FICTIONChildren's Fiction Classic Literature Comic and Graphic Books Drama Fantasy Free General Fiction
Fiction Literary Anthologies Literary Action & Adventure African-American Religious LGBTQ Woman's Fiction Paranormal / Supernatural Coming of Age War/MilitaryHistorical Fiction Horror Humor Mystery/Crime Poetry Romance
NONFICTIONArt, Music, & Entertainment Biography Business & Economics Children/Young Adult Cooking & Food Crafts, Hobbies & Home Education Family/Relationships General Nonfiction Health/Fitness History Humor Language Arts Politics/Government Reference Self Help Social Science Spiritual/Religion Sports Technology/Science Travel True Crime
The Truth About Lord Stoneville by Sabrina Jeffries - Romance>Drama
ï»¿ HELLIONS OF HALSTEAD HALL
They're the scandalous Sharpes, five hell-raising siblings tainted by a shocking family legacy. Now each faces a daunting ultimatum: marry by year's end -- or kiss their inheritance good-bye.
In the two decades since a tragic "accident" took the lives of his parents, Oliver Sharpe, the Marquess of Stoneville, has survived the scandal surrounding that fateful night by living as an unrepentant rakehell. And with his grandmother vowing to disinherit him if he doesn't settle down and wed, he plans to fulfill the bargain in true Sharpe style -- by bringing home a fake fiancée from a brothel! But his scheme is derailed when he rescues an American beauty in a dire predicament instead. Maria Butterfield came to London to track down her groom-to-be, who's gone missing, but her engagement won't stop Oliver from getting what he wants: her, in his bed. His rebellious masquerade may call his grandmother's bluff , but it's soon made all too real -- by a love that tempts him to be a hellion no more.
Reader Rating: 0.0 Not rated (0 Ratings)
Sensuality Rating: Not rated
Oliver stared out the window of the library at Halstead Hall. The dreary winter day further depressed his spirits as he fought to shove his painful memories back into the stout strongbox in which he kept them. It was so much harder here than in town, where he could lose himself in wenches and wine.
Not that he could lose himself for long. Though the scandal was nineteen years old, there were still whispers of it wherever he went.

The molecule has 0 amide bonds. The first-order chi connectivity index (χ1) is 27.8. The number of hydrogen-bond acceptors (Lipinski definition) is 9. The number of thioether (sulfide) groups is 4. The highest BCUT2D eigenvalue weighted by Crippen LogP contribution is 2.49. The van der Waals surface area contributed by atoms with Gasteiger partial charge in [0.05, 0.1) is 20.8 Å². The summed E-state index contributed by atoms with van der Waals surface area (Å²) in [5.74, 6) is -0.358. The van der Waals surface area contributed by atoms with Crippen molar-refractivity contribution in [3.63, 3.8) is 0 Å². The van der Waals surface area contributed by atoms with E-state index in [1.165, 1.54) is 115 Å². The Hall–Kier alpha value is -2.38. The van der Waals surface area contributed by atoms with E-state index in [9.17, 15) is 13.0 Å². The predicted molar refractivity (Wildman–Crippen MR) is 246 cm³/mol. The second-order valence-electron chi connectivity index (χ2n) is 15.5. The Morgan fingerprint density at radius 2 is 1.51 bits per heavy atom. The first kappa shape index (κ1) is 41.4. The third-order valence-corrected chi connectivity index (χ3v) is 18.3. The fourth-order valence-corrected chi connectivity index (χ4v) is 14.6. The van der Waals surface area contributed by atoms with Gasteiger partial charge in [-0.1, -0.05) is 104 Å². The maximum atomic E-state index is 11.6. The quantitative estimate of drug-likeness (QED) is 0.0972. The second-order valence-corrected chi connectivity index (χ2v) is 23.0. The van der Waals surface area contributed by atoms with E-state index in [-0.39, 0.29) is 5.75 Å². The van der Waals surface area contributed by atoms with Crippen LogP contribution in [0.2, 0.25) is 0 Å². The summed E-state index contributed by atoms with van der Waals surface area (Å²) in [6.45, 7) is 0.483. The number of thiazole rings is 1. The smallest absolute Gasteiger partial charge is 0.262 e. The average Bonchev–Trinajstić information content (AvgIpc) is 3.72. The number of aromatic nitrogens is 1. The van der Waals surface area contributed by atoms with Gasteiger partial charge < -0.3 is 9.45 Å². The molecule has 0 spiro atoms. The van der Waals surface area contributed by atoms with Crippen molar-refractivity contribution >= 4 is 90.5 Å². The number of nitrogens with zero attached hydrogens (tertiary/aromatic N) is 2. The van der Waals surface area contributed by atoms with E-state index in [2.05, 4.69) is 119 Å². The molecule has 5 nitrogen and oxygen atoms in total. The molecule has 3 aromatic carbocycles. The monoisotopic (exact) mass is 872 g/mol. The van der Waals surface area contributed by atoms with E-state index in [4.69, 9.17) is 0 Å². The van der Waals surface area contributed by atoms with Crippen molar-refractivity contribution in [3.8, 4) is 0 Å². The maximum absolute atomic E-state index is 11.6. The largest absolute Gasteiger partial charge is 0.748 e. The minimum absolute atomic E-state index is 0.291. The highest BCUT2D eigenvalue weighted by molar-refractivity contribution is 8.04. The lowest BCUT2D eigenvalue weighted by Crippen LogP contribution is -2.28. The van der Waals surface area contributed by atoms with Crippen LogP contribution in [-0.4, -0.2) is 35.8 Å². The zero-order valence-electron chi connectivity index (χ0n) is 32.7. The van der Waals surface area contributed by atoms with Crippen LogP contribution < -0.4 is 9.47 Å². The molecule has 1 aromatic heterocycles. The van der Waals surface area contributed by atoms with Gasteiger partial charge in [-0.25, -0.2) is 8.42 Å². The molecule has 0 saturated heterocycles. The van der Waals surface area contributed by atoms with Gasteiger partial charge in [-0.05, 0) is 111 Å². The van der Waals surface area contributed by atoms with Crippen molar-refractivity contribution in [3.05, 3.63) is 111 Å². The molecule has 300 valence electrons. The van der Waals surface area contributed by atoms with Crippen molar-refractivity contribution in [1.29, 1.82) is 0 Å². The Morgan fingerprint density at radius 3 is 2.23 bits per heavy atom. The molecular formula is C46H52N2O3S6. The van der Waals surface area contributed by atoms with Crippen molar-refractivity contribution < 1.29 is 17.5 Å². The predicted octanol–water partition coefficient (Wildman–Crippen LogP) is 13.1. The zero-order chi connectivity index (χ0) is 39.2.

Gran had told the guests that night that Mother had gone to the hunting lodge to be alone and had fallen asleep. Awakened by sounds of what she thought was an intruder, she'd panicked and shot him, only to discover that the man was her husband. Then, in her shock and grief, Mother had turned the pistol on herself.
It was a flimsy tale at best to cover up a murder and a suicide, and the whispers never quite subsided since the guests had been eager to speculate on the truth. Gran had ordered him and his siblings not to speak of it to anyone, even each other, from that day forward.
She'd said it was to stifle the gossip, but he'd often wondered if it was because she blamed him for what happened. Otherwise, why reverse her decree in recent months to question him about the quarrel between him and Mother that night? He hadn't answered, of course. The very thought of telling her turned his stomach.
Whirling away from the window, he paced beside the table where his siblings sat waiting for Gran. This was precisely why he avoided Halstead Hall -- it always put him in a maudlin mood.
Why in God's name had Gran asked to have her blasted meeting out here? He'd kept the place shut up for years. It stank of must and rot, and was chilly as the Arctic besides. The only room lacking dust covers was the study where his steward did the work of running the estate. They'd had to remove the covers in here just to have this meeting, which Gran could have held perfectly well at her house in town.
Normally, he would refuse her request that they troop out to his neglected estate. But ever since his brother Gabriel's accident three days ago, he and his siblings had been skating on thin ice with her. That was made more than clear by Gran's uncharacteristic silence about it. Something was afoot, and Oliver suspected it wouldn't be to their liking.
"How's your shoulder?" his sister Minerva asked Gabe.
"How do you think?" Gabe grumbled. He wore a sling over his rumpled black riding coat, and his ash-brown hair was mussed as usual. "Hurts like the devil."
"Don't snap at me. I'm not the one who nearly got myself killed."
At twenty-eight, Minerva was the middle sibling -- four years younger than Jarret, the second oldest; two years older than Gabe; and four years older than Celia, the baby. But as the eldest girl, she tended to mother the others.
She even looked like their mother -- all creamy skin and gold-streaked brown hair, with ivy-green eyes like Gabe's. There was virtually no resemblance between those two and Oliver, who'd inherited the coloring of their half-Italian father -- dark eyes, dark hair, dark skin. And a dark heart to match.
"You're lucky Lieutenant Chetwin pulled back in time," Celia pointed out to Gabe. She was a slightly paler version of Oliver, as if someone had added a dollop of cream to her coloring, and her eyes were hazel. "He's rumored to have more bravery than sense."
"Then he and Gabe make a good pair," Oliver growled.
"Lay off of him, will you?" Jarret told Oliver. Closest to being a blend of their parents, he had black hair but bluegreen eyes and no...
The Truth About Lord StonevilleBy: Sabrina Jeffries